[Marxism] Don't you know they're gonna ulrgghh...

Jeff Rubard jeffrubard at mail.com
Wed May 5 19:13:53 MDT 2004

> Message: 6
> Date: Thu, 6 May 2004 07:27:10 +1000
> From: <g.maclennan at qut.edu.au>
> Subject: Re: [Marxism] People Say I'm Crazy
> To: Activists and scholars in Marxist tradition
> 	<marxism at lists.econ.utah.edu>
> Message-ID: <16655039.3be7ff51.81aac00 at mail-msgstore01.qut.edu.au>
> Content-Type: text/plain; charset=UTF-8
> Rachel,  
> Defending the use of medication for mental illness on the web 
> is like supporting Stalin on Trotsky.com.  But the theorists 
> you mention have actually done enormous harm and as this is a 
> serious matter, I will have another go at the forts of folly.
> Really what is at the heart of this anti-medication rubbish 
> is anarchism and its dream of the marginalised, in this case 
> the mentally ill, as the source of oppostion to modernity.  
> There are lots of parallels such as the poet and the artist 
> as divinely inspired etc etc.

This is more or less true: as those who may not have pondered the class 
and political origins of Deleuze and Guattari would not be inclined to 
think, "anti-psychiatry" is fundamentally a creature of cultural conservatism 
-- as a theoretical outlook it fundamentally appeals to people who *handle* 
certain elements of social interaction quite well and others not at all 
(an easily verified reality for anyone with "eyes to look"), although it is 
indeed quite the boon for the *enormously* suffering mentally ill.  The side 
of the story which is rarely told is that most psychiatry since Freud has been 
fundamentally *very poor science*: that is, far more "formal" than empirical
and this in a fundamentally unvirtuous way -- contemporary neuropsychiatrists
have not worked their way out of a riddle years-ago posed for them by Chomsky, 
for example.  So, although a certain amount of pessimism as regards the brain's
role in cognition is indeed warranted, perhaps high-hog grant-grubbers should 
not be determining the character of public discourse concerning such issues:
it is, on all anatomies, not really an organ which improves with manipulation.

> All that stuff about poets and artists in a way is almost 
> harmless, and it has helped them get laid so no big deal. 
> However the case of mental illness is very different.  If you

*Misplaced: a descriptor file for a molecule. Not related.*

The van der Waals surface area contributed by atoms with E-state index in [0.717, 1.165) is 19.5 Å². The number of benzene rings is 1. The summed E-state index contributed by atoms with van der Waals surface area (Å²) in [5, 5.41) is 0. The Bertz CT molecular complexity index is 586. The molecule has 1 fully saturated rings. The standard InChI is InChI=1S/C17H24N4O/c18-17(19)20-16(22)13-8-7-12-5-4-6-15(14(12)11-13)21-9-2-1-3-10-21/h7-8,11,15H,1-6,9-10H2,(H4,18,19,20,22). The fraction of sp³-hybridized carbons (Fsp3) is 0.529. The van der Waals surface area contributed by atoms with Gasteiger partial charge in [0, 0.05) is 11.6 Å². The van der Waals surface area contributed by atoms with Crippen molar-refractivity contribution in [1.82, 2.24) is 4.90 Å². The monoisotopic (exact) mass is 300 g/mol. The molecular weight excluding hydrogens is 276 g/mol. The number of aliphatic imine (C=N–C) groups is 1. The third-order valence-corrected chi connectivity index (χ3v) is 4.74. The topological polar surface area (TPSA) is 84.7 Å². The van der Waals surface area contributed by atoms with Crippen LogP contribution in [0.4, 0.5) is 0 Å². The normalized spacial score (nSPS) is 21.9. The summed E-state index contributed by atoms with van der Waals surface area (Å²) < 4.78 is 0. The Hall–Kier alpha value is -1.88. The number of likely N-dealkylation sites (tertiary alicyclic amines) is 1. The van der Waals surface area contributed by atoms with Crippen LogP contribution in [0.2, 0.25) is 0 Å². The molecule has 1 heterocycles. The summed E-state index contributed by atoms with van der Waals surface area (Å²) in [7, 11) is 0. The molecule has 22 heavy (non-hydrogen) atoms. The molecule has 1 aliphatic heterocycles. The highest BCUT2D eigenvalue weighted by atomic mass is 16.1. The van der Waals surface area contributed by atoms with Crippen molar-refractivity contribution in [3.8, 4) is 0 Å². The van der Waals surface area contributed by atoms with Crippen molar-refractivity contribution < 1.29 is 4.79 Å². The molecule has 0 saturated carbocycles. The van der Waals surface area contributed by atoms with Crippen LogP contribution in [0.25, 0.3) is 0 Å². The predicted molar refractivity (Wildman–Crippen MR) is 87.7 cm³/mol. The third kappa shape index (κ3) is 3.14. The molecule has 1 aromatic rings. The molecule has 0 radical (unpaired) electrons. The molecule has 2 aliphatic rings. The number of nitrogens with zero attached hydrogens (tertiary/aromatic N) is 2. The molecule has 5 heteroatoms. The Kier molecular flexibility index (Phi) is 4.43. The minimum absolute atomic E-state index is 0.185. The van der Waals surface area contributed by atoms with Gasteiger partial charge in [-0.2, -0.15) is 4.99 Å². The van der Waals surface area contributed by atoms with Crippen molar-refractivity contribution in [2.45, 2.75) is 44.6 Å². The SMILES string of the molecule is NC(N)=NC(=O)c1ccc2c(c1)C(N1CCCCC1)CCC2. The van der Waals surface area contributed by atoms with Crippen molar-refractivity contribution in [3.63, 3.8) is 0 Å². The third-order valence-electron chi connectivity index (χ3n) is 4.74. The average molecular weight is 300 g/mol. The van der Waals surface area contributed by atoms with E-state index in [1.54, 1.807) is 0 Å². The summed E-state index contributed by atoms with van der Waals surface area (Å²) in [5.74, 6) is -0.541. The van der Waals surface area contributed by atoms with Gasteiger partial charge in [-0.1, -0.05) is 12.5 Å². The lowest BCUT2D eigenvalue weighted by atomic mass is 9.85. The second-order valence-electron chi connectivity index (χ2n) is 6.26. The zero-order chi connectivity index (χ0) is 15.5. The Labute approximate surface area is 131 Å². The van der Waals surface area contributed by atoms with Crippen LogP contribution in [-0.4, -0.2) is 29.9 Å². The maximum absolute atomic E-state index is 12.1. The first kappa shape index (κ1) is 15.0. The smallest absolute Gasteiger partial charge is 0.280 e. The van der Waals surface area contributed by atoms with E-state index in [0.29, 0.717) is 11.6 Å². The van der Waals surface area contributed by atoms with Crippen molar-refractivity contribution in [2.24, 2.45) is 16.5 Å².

> have been up close to a psychosis and seen the terror and the 
> truly terrible suffering, and then seen that terror subside 
> and go away with the administration of olanzapine or another 
> drug, then you would be truly thankful for the drugs.  And 
> you would also know that the theories and polemics of Szasz 
> and Breggin and Lang in these cases are not worth a bucket of 
> spit.

As a sometime consumer of olanzapine and social researcher of various
kinds, I can tell you that the neuroleptics (administered to a welter 
of "severely" mentally ill patients and pregnant women) are *totally*
not as told -- that is to say, the experience of taking such drugs
is akin to that reported for ketamine and their original *function*
was wholly other than the "cognitive improvement" veritably promised
for certain of these -- namely, to practically *immobilize* patients
in mental hospitals (formerly more "welcoming" and involved in the US).  
That is to say, what has occurred with neuroleptic treatment is truly
not the discovery of new clinical efficacies but the adoption of a 
new vocabulary for discussing the "ethic of care" for mentally disturbed
persons: roughly, to move all issues pertaining to their life out of
that sphere of social action "constraining" the civil law and into the 
medical system, to make them *unmuendig* or an "aged minor".  Relative 
to such a "paradigm", the anti-psychiatric discourses of yesteryear 
are almost superfluous: the going therapeutic framework does not permit 
any honored criteria of "falsifiability" for illness diagnoses, although
the underlying intellectual and legal authorities for such have not changed.

> There are two other apsects of your post that are worth 
> commenting on.
> You doubt John Cadigan did his own web page.  Why?  You 
> ignore what he says about the newer medications helping him 
> and giving him some kind of life. Why?   You don't want to 
> listen. Just as you won't listen to this post.

That's marvelous, but how often is this said "on behalf of"
the patient?  Unconscionably often: there is no such reticence
about the propaganda distributed by pharmaceuticals companies
as regards the appropriateness of relatively novel treatment 
with such serious medication (although he had his share of
Thorazine shots, like other schizophrenia patients Nash did not 
have the option of "maintenance treatment" at the time he
was in and out of mental hospitals).  
> I hate it when a Marxism list becomes the last refuge of the 
> anarchistic type of anti-modern-science bs that circulates 
> every time the topic of mental illness  is raised.  People 
> suffer and kill themselves because they won't take their 
> medication.

This is, *actuarially* speaking, not true: there is no effective
psychiatric treatment for suicidal patients, such that my 
health provider Kaiser Permanente will not pay for such treatments.
> That's the bottom line.

Unfortunately not: all *pathos* aside, optimism as regards cognitive
science is a historical "fortress of solitude" as regards the appeal
of the left and simple economic facts show that issues tangentially
related to such treatment will not go gently into that "quiet room". 

> regards
> Gary



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